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Tricky education (teacher) question

 
 
Reply Mon 2 Apr, 2007 05:05 pm
This has been stumping me for a bit, I figure I'd see if anyone here might have an idea on it...


Does a teacher (non tenured) have a property interest in his/her seniority?

In other words, could one fight a decision to be transferred to another department/section/etc. if such a transfer would result in the loss of seniority (and as such, the benefits that it comes with)?

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Type: Discussion • Score: 2 • Views: 967 • Replies: 4
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aidan
 
  1  
Reply Tue 3 Apr, 2007 12:47 am
By seniority- do you mean years of experience?

I know that in the public school sector, a teacher carries years of experience (which affect pay grade) from one school to another, and even from one school system (even from other states) to another, so I don't think there could be any effect in terms of income.

If someone has earned a position of authority (such as, "department head") it's unlikely they'd be the one to be given a transfer, unless they specifically asked.

Quote:
Does a teacher (non tenured) have a property interest in his/her seniority?

Monetarily, I would say the answer to this is yes- but in terms of prestige or any other benefits that would allow one to either stay in a position or go as they desired, unless s/he has tenure, it's not in their hands- they do what the administrators decide they should do. I've seen it happen many times.
But I'm not a lawyer- and have never had reason personally to explore this issue in any depth.
Maybe you could contact an NEA (National Education Association) rep for a more definitive answer.
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joefromchicago
 
  1  
Reply Tue 3 Apr, 2007 08:20 am
Re: Tricky education (teacher) question
JustanObserver wrote:
Does a teacher (non tenured) have a property interest in his/her seniority?

In other words, could one fight a decision to be transferred to another department/section/etc. if such a transfer would result in the loss of seniority (and as such, the benefits that it comes with)?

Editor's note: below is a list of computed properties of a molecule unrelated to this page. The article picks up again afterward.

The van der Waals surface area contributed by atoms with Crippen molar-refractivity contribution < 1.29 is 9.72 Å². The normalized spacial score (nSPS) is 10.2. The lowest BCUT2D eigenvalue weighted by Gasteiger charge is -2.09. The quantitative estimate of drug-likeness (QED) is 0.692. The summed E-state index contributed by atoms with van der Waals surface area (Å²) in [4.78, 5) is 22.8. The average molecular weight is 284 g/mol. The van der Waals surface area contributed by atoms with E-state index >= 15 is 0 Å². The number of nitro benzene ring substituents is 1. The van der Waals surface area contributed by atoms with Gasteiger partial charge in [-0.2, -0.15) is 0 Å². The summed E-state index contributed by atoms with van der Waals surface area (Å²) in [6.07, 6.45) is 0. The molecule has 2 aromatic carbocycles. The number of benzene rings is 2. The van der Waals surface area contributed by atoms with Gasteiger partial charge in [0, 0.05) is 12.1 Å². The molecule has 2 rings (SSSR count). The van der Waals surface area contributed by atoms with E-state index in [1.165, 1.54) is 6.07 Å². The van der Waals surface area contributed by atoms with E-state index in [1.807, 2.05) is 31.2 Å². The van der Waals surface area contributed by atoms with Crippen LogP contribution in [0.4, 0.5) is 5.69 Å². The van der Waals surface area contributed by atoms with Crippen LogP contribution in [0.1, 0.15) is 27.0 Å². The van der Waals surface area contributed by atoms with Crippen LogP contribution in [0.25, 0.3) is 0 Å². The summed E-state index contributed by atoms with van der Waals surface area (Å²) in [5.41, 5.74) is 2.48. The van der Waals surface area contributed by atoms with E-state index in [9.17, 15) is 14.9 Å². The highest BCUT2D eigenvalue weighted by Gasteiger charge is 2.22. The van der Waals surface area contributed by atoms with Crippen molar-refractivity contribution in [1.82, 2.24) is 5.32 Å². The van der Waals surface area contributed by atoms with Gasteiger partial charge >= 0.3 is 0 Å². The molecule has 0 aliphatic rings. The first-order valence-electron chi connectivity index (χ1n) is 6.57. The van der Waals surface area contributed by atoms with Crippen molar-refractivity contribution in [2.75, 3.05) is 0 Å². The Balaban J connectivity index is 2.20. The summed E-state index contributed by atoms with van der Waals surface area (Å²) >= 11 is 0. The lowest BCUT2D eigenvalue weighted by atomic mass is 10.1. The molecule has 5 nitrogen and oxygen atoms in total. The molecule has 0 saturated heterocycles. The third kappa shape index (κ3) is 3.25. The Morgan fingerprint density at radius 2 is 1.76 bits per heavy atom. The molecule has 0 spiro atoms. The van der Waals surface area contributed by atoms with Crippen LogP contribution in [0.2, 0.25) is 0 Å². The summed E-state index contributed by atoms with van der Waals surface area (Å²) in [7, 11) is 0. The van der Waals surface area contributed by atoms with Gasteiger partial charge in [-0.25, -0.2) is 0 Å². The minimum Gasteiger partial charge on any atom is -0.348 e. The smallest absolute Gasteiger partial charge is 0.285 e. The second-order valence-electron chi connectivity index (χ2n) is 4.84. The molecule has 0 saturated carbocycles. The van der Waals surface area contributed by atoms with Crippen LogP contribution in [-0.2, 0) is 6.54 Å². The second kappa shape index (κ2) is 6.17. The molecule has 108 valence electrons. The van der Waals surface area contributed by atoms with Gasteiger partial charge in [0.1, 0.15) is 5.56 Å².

Question

Maybe.

It depends a lot on the nature of the tenure. Also, if the school is private, then there is likely no fourteenth amendment protection available (although there might be a state constitutional protection).

See Perry v. Sinderman.
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JustanObserver
 
  1  
Reply Tue 3 Apr, 2007 10:02 am
Re: Tricky education (teacher) question
joefromchicago wrote:


Shocked

Joe, you just freaked me out... I was actually holding a printout of that very case when I was reading your response! Laughing

Yeah, so far that looks to be the best holding on the matter, and I've been dissecting the decision since yesterday to get the most out of it, but it seems there's not much more caselaw on this topic (which is why I figured I'd toss the question here to see what you guys think).

Thanks for the help so far, fellas...it is certainly appreciated. And Joe, get out of my head, man!
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joefromchicago
 
  1  
Reply Tue 3 Apr, 2007 10:25 am
You might also want to take a look at Bd. of Regents v. Roth[/i], the companion case to Perry, which has a longer discussion of a teacher's property interest in tenure.

Another thing to consider: is this teacher a member of a union? If so, then the focus shouldn't be on the property interest angle, it should be on the protections offered by the collective bargaining agreement.
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